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Everything posted by Marco_Polo

  1. Many thanks for this very useful update, William. We've experienced similar at the Cafe Paradiso - while the pizzas cooked in the wood fired oven are generally very good, more ambitious foods often disappoint. No matter then: stick to pizzas and simpler foods and enjoy what is undoubtedly one of the more atmospheric and fun venues in Exeter. As for Tim Martin's new mega-pub on South Street, I've also heard good things about it. I confess, I'm not a great fan of the Imperial (also Weatherspoons) near the university, though we do go from time to time - usually with a group of guys after Thursday evening sports activities. It's horrendously loud and crowded with young students, though the beer is ludicrously cheap (even Champagne is ludicrously cheap - during the summer, I think, they were serving Moet et Chandon n/v by the bottle, properly presented in wine bucket with flûtes for under 20 quid a bottle - we can hardly buy it for that from an off-license). If the Meeting Place is both quieter (or less horrendously loud) and serves half decent food to boot then it will be a useful addition to the city. Thanks for the tip on the oriental salad leaves at the Exeter Farmer's market. I've got a meeting in Exeter tomorrow morning, so I'll pop around seeing that it's Thursday. This Farmer's Market really does deserve to be supported - the range of stands gets better and better - lots of farm meats, plus of course the incredible dried chilies and chili chocolates from the South Devon Chili Farm - I'll pick up a bag of ajo amarillos tomorrow - my favourite dried chili at the moment. Country Cheeses has an ever-increasing range of cheeses produced exclusively for them. Gary and Elise Jungheim are absolutely passionate about cheese in all its magnificent variety, and their shops (Topsham and Tavistock) are true cheese lovers meccas - well worth a detour if you are anywhere near them. If you ever drop in on Country Cheeses in Topsham on a Saturday, our son is the handsome young chap who will serve you. Do say hello. I've heard about the Dinosaur Café - it sounds fun. Have you been to Blue Fish yet - just up the road on Queen Street. Another champagne bar here, sponsored by Veuve Clicquot. Good reports, though it is apparently quite expensive. I think they're linked to a place by the same name in St Ives. Anybody - slacker - know about it? Incidentally, my wife had a great Times 'Dine with Wine' lunch earlier this week at Michael Caines. This promotion is really one of the best deals around (and available at any number of venues in and around Exeter): 2 courses for a tenner including a glass of Bordeaux wine, or 3 courses for 15 quid. The Royal Clarence Hotel and MC Café Bar are in the midst of a big refurbishment but the latter will reopen later this month. Another place we've enjoyed recently is the Diggers Arms in Woodbury Salterton - have I mentioned it before? Superior and interesting pub food, good, friendly atmosphere, excellent wines by the glass or bottle, good local cask conditioned ales. Just about everything you want in a country pub not far from Exeter. Oh and if you are in Woodbury Salterton, another place not to be missed is the Kenniford Farm Shop between Clyst St Mary and Clyst St George - own raised organic pork is simply the best we've ever tasted. Plus a useful little farm shop with lots of goodies from our area. Don't forget, the Exeter Festival of South West England Food and Drink (what a mouthful of a name) is on again in Exeter's Rougemont Gardens March 18-20. Marc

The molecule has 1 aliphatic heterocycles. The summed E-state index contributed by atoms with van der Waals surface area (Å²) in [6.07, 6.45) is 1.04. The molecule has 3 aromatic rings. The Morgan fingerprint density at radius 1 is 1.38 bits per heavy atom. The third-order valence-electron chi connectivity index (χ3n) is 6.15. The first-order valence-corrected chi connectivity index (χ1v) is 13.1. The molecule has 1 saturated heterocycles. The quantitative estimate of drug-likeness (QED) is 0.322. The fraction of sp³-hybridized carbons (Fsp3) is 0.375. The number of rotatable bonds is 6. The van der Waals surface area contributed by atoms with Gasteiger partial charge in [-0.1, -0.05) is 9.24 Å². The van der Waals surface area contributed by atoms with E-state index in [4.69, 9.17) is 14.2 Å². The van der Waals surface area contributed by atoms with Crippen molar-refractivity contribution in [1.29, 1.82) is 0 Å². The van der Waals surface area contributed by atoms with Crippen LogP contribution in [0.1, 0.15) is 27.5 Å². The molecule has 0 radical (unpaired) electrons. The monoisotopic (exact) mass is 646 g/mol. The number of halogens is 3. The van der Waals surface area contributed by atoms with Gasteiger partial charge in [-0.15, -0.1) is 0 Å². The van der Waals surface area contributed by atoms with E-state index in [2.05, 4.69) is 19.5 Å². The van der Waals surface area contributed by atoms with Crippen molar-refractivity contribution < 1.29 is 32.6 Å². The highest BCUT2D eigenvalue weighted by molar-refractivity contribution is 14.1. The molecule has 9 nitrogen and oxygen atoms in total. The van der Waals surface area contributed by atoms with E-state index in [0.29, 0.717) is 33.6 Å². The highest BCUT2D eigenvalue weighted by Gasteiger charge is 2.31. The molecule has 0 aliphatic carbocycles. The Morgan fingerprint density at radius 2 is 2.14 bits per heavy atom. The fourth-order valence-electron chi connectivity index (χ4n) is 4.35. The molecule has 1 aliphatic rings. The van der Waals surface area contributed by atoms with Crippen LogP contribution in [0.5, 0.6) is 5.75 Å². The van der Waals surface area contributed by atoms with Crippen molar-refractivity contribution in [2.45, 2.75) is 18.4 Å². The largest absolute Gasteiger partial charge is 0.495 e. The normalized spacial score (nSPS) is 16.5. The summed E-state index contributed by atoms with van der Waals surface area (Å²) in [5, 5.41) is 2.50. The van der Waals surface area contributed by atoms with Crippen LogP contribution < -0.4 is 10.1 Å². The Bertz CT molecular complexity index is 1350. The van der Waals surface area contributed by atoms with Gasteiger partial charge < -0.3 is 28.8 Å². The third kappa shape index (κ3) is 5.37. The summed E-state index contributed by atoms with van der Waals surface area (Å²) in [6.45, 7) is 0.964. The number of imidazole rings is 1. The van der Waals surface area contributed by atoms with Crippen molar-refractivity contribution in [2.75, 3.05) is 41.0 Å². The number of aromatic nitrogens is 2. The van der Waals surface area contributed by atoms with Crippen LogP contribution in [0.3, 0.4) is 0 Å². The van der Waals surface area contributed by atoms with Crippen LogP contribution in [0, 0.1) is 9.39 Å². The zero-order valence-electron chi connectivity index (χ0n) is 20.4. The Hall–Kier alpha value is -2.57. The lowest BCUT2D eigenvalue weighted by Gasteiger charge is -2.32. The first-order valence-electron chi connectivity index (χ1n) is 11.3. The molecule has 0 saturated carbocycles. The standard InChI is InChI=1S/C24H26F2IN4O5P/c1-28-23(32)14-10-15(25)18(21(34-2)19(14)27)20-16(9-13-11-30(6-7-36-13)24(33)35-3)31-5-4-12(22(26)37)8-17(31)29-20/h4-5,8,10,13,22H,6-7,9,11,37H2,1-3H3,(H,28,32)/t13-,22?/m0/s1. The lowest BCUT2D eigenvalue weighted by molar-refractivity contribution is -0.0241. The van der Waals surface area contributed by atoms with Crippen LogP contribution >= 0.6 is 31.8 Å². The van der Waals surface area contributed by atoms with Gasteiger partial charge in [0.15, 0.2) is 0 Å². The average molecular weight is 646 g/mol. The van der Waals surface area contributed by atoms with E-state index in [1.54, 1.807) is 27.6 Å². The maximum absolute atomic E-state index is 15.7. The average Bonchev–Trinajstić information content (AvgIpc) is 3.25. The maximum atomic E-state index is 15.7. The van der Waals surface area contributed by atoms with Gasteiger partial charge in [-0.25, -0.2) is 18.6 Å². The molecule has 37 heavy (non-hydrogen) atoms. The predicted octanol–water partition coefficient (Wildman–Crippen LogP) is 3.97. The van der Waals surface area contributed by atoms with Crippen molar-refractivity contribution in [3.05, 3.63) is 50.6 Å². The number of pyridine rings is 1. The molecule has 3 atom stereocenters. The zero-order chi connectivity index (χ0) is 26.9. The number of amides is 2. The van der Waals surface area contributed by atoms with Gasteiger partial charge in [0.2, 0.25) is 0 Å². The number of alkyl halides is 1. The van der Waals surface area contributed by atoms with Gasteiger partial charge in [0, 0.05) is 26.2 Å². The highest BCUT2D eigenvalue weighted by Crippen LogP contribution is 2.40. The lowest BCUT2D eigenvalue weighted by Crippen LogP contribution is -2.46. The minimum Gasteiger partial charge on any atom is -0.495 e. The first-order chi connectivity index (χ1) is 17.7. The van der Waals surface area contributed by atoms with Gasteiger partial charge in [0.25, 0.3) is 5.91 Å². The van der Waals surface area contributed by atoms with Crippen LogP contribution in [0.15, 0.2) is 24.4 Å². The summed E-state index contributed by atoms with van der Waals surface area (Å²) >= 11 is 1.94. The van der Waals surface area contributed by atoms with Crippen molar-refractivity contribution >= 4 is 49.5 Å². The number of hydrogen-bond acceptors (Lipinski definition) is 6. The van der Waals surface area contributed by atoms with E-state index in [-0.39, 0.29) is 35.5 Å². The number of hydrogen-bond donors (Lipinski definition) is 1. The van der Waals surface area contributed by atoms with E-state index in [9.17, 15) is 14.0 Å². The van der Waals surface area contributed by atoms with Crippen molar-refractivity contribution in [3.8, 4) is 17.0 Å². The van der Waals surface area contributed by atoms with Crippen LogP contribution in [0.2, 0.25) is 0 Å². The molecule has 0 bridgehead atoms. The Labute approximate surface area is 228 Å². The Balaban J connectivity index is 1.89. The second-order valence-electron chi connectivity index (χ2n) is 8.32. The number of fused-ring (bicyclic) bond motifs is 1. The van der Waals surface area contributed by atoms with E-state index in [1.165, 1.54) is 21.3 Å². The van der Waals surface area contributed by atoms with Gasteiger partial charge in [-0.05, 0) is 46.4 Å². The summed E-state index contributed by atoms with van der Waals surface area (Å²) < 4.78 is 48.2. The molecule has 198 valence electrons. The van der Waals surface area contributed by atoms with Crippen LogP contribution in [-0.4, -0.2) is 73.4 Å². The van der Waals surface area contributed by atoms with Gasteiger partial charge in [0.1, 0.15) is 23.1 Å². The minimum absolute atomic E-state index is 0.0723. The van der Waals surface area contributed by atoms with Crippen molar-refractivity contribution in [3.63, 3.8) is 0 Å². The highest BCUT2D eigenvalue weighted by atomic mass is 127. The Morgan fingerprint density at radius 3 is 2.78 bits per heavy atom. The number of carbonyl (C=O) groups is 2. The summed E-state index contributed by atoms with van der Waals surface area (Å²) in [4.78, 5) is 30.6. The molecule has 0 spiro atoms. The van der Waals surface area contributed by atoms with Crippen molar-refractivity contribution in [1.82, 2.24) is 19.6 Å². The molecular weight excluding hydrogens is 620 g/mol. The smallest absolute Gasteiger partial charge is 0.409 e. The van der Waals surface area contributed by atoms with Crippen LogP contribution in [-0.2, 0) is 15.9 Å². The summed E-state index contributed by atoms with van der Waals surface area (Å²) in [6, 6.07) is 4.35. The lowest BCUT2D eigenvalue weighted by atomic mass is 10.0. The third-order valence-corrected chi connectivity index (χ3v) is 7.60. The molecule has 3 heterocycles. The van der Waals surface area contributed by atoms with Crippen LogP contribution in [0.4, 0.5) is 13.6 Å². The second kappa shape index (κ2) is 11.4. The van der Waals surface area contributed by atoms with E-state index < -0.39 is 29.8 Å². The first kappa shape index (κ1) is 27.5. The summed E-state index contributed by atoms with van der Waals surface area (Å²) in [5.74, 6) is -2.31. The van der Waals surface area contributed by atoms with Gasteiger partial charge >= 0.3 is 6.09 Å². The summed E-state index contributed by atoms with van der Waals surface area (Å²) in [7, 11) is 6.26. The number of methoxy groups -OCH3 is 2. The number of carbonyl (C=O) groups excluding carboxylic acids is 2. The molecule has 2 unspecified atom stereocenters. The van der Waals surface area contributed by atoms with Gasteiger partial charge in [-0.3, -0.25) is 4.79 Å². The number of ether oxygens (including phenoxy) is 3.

2. Guanciale is made from the guancia di maiale - pig cheek or jowl, salted and cured in a similar fashion to pancetta. For Romans, it is indispensable for making bucatini all'amatriciana. The best guanciale I've enjoyed, however, comes from Calabria, cured with lots of salt and plenty of fiery peperoncino.